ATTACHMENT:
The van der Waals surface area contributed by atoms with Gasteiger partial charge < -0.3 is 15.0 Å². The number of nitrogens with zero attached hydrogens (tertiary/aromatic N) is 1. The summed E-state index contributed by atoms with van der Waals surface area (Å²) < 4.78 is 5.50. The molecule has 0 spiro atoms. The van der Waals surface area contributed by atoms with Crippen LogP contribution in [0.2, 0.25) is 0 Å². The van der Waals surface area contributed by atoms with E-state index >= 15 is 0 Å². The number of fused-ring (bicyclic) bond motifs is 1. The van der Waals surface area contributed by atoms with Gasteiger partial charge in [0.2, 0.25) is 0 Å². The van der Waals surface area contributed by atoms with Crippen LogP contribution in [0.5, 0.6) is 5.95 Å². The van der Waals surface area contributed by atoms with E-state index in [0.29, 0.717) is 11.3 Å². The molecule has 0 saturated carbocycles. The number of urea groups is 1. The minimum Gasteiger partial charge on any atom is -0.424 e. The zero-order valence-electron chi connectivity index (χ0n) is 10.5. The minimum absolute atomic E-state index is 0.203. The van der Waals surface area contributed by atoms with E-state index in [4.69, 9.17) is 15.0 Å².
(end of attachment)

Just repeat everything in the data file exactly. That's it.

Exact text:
The van der Waals surface area contributed by atoms with Gasteiger partial charge < -0.3 is 15.0 Å². The number of nitrogens with zero attached hydrogens (tertiary/aromatic N) is 1. The summed E-state index contributed by atoms with van der Waals surface area (Å²) < 4.78 is 5.50. The molecule has 0 spiro atoms. The van der Waals surface area contributed by atoms with Crippen LogP contribution in [0.2, 0.25) is 0 Å². The van der Waals surface area contributed by atoms with E-state index >= 15 is 0 Å². The number of fused-ring (bicyclic) bond motifs is 1. The van der Waals surface area contributed by atoms with Gasteiger partial charge in [0.2, 0.25) is 0 Å². The van der Waals surface area contributed by atoms with Crippen LogP contribution in [0.5, 0.6) is 5.95 Å². The van der Waals surface area contributed by atoms with E-state index in [0.29, 0.717) is 11.3 Å². The molecule has 0 saturated carbocycles. The number of urea groups is 1. The minimum Gasteiger partial charge on any atom is -0.424 e. The zero-order valence-electron chi connectivity index (χ0n) is 10.5. The minimum absolute atomic E-state index is 0.203. The van der Waals surface area contributed by atoms with E-state index in [4.69, 9.17) is 15.0 Å².